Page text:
I received a wonderful gift today, wrapped in the ordinary motion of picking up a ringing phone. A dear friend I had not spoken to in about six weeks called me and she is one of those rare ones with whom there is an instant connection. Which is good– she has precious little boys at home with her and we are usually breathlessly connecting as fast as we can before her full attention is needed with them again. I’m sure a transcript of a conversation of ours would read hilariously– we are all over the map and sometimes can’t figure out just how we got where we ended up.
Among many other things today we talked about the idea of carefully pursuing soul care. Her husband is in ministry and is currently on a sabbatical. He has good mentors that are helping him choose carefully those activities and pursuits that will nourish his soul and his relationship with God and be restorative, as opposed to more utilitarian. We celebrated for a few moments the gift of being able to do that, and how counter-cultural the whole notion is, before we moved on to other topics.
But as often happens with something from our conversations, this bit stayed with me throughout the day, and challenged and nudged me.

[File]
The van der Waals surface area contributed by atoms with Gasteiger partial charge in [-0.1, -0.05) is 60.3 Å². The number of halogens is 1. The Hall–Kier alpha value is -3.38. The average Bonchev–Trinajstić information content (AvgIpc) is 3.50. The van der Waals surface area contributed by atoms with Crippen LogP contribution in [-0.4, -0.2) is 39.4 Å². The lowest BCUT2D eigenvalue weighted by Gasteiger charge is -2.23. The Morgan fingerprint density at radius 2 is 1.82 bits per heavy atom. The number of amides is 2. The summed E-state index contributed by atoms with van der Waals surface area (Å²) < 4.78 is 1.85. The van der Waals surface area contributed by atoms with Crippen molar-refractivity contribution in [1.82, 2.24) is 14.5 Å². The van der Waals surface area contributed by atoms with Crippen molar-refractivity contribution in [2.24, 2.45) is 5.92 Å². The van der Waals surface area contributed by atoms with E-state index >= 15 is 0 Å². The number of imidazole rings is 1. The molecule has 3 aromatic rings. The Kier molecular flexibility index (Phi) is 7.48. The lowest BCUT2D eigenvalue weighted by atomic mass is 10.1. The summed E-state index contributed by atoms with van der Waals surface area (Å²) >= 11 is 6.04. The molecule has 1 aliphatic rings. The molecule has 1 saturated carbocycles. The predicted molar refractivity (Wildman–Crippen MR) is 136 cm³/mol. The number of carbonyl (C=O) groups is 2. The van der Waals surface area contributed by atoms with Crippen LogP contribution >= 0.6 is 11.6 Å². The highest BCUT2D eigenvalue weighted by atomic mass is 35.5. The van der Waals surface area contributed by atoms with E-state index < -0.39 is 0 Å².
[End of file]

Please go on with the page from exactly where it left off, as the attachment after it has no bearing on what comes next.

I talk a good game about being more about BE-ing than DO-ing, but how often do I cheerfully describe a day as “productive,” using that as a synonym for “good?”
I believe sincerely in the value of my role at home full time, but is my checked-off list a dam against a tide of “and what do you do?” questions?
Why is it so hard to rest in God and take the walk, stitch the pattern, read the book or have the conversation that waters my thirsty thirsty soul, when I can’t come back and write down something I did faster, better, more?
The temptation is nearly irresistible, to total up all our doings and make them the sum of our worth, and try to feed our hunger with all we have done. And there is much that must be done and accomplished– children to be washed and fed, laundry and letters and bills and all the stuff of life that is good. I’m just running on empty when any list of accomplishments snuggles up too close to my identity.
But God surprises with what satisfies. Today the soul of this good day was best felt over a telephone line down the mountain, a circuitous conversation that wasn’t on anybody’s list.